In a separate study, The Centre for Public Safety Excellence/Deccan International investigated 15 career fire departments in 2007 and found a mean turnout time of 81 seconds for fire responses and 69 seconds for EMS responses between 0700 and 2200, with just 34 per cent of fire response within 60 seconds and just 45 per cent of EMS responses within 60 seconds.

Another study, conducted in 2007, looked at 100 responses in the Royal Berkshire Fire and Rescue Service as part of its integrated risk management plan and found just 85 per cent of turnout times under 81 seconds.

In their study, Upson and Notarianni say that the current NFPA turnout time objectives “may be unrealistically short in today’s fire service environment and may encourage unsafe practices in an effort to meet unrealistic alarm handling and turnout objectives.”

Research and findings
Upson and Notarianni firstly compiled and statistically analyzed actual recorded turnout times from a group of large fire departments – including more than 183,000 responses from Toronto Fire Services – and compared those turnout times to target times in NFPA 1710. The researchers reported both daytime (0600-1800 hours) and nighttime (0000-0600 hours) responses.

Secondly, Upson and Notarianni analyzed and reported on simulated turnout times from a number of baseline turnout exercises performed under standardized criteria developed by the project’s technical panel across a diverse group of fire departments.

With respect to actual recorded turnout times, the researchers found that the mean turnout times fell within current benchmarks (80 seconds for fire and 60 seconds for EMS), but for only about 60 per cent (not 90 per cent) of the fire calls, and for only about 54 per cent (again, not 90 per cent) of the EMS calls. The time actually required for turnout 90 per cent of the time was 123 seconds for fire and 109 seconds for EMS.

When the difference between daytime and nighttime responses (not currently considered by NFPA 1710) was factored, night-time responses had mean turnout times well above the benchmarks. About 21 per cent of nighttime fire calls were completed in 80 seconds or less, and about 12 per cent of nighttime EMS calls were completed in 60 seconds or less. In order to achieve 90 per cent, fire responses required 158 seconds, and EMS responses required 144 seconds.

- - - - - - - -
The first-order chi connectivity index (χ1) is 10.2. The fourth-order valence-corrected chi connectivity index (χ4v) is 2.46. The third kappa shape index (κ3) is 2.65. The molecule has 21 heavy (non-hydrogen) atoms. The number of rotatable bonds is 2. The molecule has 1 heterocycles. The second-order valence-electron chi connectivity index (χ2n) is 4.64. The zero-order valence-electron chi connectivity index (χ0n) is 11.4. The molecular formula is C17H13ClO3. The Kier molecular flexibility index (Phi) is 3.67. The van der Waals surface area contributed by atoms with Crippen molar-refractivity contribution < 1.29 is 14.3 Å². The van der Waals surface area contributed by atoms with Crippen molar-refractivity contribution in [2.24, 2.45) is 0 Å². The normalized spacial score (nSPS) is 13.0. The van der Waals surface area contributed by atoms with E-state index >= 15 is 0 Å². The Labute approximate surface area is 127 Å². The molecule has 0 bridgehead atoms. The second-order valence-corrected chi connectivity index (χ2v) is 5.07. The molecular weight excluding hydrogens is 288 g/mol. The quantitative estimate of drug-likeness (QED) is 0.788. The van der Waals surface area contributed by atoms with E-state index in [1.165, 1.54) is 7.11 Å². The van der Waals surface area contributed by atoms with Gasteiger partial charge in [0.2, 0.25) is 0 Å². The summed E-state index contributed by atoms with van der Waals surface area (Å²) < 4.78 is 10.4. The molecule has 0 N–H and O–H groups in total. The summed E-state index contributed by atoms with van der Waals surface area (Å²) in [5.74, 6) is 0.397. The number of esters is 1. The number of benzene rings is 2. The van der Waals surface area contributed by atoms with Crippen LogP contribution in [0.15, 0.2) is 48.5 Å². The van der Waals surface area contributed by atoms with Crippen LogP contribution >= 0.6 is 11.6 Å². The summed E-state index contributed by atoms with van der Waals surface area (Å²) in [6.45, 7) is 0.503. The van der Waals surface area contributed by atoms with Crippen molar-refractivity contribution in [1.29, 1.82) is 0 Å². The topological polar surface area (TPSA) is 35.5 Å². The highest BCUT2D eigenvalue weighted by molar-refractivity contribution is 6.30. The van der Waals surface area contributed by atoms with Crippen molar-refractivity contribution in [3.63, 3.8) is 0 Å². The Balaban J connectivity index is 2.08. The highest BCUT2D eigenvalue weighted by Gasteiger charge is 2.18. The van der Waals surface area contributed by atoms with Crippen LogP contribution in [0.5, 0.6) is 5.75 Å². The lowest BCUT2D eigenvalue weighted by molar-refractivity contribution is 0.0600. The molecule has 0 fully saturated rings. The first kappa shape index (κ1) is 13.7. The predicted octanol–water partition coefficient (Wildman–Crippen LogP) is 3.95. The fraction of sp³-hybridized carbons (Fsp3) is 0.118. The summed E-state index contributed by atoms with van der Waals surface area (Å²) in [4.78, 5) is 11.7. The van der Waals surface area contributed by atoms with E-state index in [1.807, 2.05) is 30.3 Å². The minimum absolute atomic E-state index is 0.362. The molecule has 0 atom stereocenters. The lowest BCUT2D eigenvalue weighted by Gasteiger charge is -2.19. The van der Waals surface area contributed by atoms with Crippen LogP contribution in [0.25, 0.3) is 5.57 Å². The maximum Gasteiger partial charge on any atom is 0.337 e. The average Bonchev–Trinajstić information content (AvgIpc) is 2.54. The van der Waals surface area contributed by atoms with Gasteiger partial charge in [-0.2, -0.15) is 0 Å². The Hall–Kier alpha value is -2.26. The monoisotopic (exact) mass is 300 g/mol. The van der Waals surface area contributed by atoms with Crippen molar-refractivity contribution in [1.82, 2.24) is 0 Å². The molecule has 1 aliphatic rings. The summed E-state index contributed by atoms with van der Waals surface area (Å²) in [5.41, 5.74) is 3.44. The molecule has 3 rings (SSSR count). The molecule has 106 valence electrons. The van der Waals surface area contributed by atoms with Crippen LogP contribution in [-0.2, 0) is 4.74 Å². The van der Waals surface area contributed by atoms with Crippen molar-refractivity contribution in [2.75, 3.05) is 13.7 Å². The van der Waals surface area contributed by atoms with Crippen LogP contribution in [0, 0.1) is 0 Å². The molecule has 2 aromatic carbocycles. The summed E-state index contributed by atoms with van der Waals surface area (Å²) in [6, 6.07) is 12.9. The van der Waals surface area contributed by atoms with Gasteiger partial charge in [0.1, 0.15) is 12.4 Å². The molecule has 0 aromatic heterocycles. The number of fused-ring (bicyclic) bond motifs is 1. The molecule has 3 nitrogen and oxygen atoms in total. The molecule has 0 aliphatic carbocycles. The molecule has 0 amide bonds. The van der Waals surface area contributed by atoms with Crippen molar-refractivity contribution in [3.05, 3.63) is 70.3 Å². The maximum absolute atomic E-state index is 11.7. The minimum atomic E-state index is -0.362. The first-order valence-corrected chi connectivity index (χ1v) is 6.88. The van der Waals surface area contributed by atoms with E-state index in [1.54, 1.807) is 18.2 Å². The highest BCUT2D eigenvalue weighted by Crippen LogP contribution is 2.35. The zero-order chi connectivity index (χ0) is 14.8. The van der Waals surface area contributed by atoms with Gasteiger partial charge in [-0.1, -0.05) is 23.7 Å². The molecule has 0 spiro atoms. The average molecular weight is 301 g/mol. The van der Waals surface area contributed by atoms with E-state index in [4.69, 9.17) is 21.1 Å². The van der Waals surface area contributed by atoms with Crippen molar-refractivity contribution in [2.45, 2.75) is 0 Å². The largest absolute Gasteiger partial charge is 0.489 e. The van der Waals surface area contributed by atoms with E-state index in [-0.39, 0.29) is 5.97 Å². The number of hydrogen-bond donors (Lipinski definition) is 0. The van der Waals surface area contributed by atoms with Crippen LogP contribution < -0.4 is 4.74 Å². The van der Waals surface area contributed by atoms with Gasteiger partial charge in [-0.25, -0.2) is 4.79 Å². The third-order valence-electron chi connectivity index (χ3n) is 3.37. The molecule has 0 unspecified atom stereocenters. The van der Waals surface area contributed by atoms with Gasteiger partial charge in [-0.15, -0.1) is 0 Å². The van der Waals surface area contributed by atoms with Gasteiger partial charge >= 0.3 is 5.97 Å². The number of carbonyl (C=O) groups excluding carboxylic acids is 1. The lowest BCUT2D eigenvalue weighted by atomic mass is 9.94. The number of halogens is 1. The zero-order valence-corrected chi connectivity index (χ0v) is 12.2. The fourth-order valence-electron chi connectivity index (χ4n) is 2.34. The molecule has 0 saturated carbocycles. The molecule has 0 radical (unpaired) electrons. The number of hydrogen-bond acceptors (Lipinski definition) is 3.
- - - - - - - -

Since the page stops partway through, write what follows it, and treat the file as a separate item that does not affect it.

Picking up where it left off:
During the baseline turnout exercise, the researchers discovered another factor not currently considered by NFPA 1710: the precise point at which the turnout time ends and the travel time begins. Two criteria were established: wheels rolling for when the apparatus begins motion, and crosses sill for when the apparatus begins to exit the station (when the apparatus crosses the line between the bay floor and the pavement). Notwithstanding, the simulated turnout times also exceeded the NFPA 1710 benchmarks. The simulated calls fell within the 80-second benchmark, but only for 80 per cent of the wheels-rolling trials, and only 70 per cent of the crosses-sill trials – each case described by the researchers as “well below the 90 per cent targeted in the standard.”

Factors affecting turnout time
While designing the standard distances for the baseline turnout exercise, the researchers also collected station layout data from participants. The study says station layout can be a significant variable in actual turnout times. When actual station layout data was compared to the exercise layout, the researchers found that the average station would require up to twice the distance and time to reach the ERU as was provided in the exercise. Therefore, the simulated turnout times, which already exceeded NFPA 1710, may be significantly lower than actual turnout times.

Some of the other factors that may affect (and possibly increase) turnout times include stairs, detour to restroom, policy for signalling en route, opening ERF bay doors, policy for gathering response information, level of station wear required and transmission delay.

Time analysis can become a slippery slope of excessive measurement. A more preferred approach might be to review policies and programs to assure they encourage an organizational culture that rewards quick disengagement from tasks and movement through the turnout process.

Here’s an anecdote that illustrates the different styles: In speaking with a senior officer, the discussion came to having to visit the restroom during the turnout process. He suggested, not in jest, that he would seek to transfer anyone who was incapable of responding without first visiting the restroom to a non-emergency response section. Imagine the effect on administration, human rights and labour relations. The next day, a junior officer suggested that the need was created by an increasing tendency to wait, instead of going at the first sign like we were taught to do years ago. He was absolutely right. If we don’t wait, we will statistically reduce the need during turnout and likely improve turnout times. This was a simpler, cultural solution with no policy (or transfer) required. Mentoring will achieve it. I’m aware of the complexities, and the skepticism.

The solution(s) will require more, meaningful departmental-level research in quality assurance as we wait for the possible effect(s), if any, of this report on the NFPA 1710 revision process. In the meantime, it might be imprudent to accept and apply the current NFPA 1710 turnout times without prior consideration of the effect of this research on each fire department generally, then each fire station location specifically – if for no other reason than the suggestions in the report that the current times may be unrealistically short and may encourage unsafe practices.


Dan Haden is a firefighter with Toronto Fire Services. Contact him at firemail@rogers.com